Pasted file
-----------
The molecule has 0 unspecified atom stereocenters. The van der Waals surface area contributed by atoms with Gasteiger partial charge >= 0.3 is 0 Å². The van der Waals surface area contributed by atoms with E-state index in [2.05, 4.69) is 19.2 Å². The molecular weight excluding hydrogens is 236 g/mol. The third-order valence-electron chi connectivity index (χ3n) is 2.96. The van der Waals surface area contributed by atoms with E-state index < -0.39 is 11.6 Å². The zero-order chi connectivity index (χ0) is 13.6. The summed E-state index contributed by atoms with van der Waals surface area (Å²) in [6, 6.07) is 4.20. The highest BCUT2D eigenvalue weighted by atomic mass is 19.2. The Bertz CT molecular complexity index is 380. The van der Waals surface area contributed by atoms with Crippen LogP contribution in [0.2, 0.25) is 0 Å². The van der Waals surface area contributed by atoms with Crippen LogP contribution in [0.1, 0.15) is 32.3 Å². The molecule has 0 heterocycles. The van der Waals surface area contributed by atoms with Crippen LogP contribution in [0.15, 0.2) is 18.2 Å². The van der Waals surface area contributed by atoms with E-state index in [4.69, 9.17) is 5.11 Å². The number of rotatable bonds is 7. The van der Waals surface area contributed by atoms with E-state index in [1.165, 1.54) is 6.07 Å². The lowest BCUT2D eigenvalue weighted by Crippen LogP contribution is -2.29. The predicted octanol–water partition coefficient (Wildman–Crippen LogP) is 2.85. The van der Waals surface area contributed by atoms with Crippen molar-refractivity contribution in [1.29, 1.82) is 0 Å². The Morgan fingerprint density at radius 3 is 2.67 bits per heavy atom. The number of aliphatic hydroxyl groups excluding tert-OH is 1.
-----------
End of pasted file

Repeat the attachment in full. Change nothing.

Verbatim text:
The molecule has 0 unspecified atom stereocenters. The van der Waals surface area contributed by atoms with Gasteiger partial charge >= 0.3 is 0 Å². The van der Waals surface area contributed by atoms with E-state index in [2.05, 4.69) is 19.2 Å². The molecular weight excluding hydrogens is 236 g/mol. The third-order valence-electron chi connectivity index (χ3n) is 2.96. The van der Waals surface area contributed by atoms with E-state index < -0.39 is 11.6 Å². The zero-order chi connectivity index (χ0) is 13.6. The summed E-state index contributed by atoms with van der Waals surface area (Å²) in [6, 6.07) is 4.20. The highest BCUT2D eigenvalue weighted by atomic mass is 19.2. The Bertz CT molecular complexity index is 380. The van der Waals surface area contributed by atoms with Crippen LogP contribution in [0.2, 0.25) is 0 Å². The van der Waals surface area contributed by atoms with Crippen LogP contribution in [0.1, 0.15) is 32.3 Å². The molecule has 0 heterocycles. The van der Waals surface area contributed by atoms with Crippen LogP contribution in [0.15, 0.2) is 18.2 Å². The van der Waals surface area contributed by atoms with E-state index in [4.69, 9.17) is 5.11 Å². The number of rotatable bonds is 7. The van der Waals surface area contributed by atoms with E-state index in [1.165, 1.54) is 6.07 Å². The lowest BCUT2D eigenvalue weighted by Crippen LogP contribution is -2.29. The predicted octanol–water partition coefficient (Wildman–Crippen LogP) is 2.85. The van der Waals surface area contributed by atoms with Crippen molar-refractivity contribution in [1.29, 1.82) is 0 Å². The Morgan fingerprint density at radius 3 is 2.67 bits per heavy atom. The number of aliphatic hydroxyl groups excluding tert-OH is 1.